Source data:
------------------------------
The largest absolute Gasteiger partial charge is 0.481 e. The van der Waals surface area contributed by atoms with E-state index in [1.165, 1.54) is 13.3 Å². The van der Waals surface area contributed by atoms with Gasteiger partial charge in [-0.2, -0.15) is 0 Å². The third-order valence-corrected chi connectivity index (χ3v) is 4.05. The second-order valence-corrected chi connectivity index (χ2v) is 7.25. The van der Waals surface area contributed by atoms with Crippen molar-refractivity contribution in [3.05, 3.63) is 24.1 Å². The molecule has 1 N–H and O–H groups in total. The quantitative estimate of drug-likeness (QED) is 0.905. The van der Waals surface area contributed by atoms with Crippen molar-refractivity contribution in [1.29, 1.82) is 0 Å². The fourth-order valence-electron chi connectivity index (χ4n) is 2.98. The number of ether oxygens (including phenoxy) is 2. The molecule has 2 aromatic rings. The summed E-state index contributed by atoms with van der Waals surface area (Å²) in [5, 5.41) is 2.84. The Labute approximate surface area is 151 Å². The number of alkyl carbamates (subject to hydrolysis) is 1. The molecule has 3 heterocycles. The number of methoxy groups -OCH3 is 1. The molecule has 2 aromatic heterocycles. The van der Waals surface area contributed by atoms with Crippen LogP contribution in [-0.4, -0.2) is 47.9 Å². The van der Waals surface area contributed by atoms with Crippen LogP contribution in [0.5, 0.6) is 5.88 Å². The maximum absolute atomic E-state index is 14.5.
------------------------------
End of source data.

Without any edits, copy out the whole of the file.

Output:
The largest absolute Gasteiger partial charge is 0.481 e. The van der Waals surface area contributed by atoms with E-state index in [1.165, 1.54) is 13.3 Å². The van der Waals surface area contributed by atoms with Gasteiger partial charge in [-0.2, -0.15) is 0 Å². The third-order valence-corrected chi connectivity index (χ3v) is 4.05. The second-order valence-corrected chi connectivity index (χ2v) is 7.25. The van der Waals surface area contributed by atoms with Crippen molar-refractivity contribution in [3.05, 3.63) is 24.1 Å². The molecule has 1 N–H and O–H groups in total. The quantitative estimate of drug-likeness (QED) is 0.905. The van der Waals surface area contributed by atoms with Crippen molar-refractivity contribution in [1.29, 1.82) is 0 Å². The fourth-order valence-electron chi connectivity index (χ4n) is 2.98. The number of ether oxygens (including phenoxy) is 2. The molecule has 2 aromatic rings. The summed E-state index contributed by atoms with van der Waals surface area (Å²) in [5, 5.41) is 2.84. The Labute approximate surface area is 151 Å². The number of alkyl carbamates (subject to hydrolysis) is 1. The molecule has 3 heterocycles. The number of methoxy groups -OCH3 is 1. The molecule has 2 aromatic heterocycles. The van der Waals surface area contributed by atoms with Crippen LogP contribution in [-0.4, -0.2) is 47.9 Å². The van der Waals surface area contributed by atoms with Crippen LogP contribution in [0.5, 0.6) is 5.88 Å². The maximum absolute atomic E-state index is 14.5.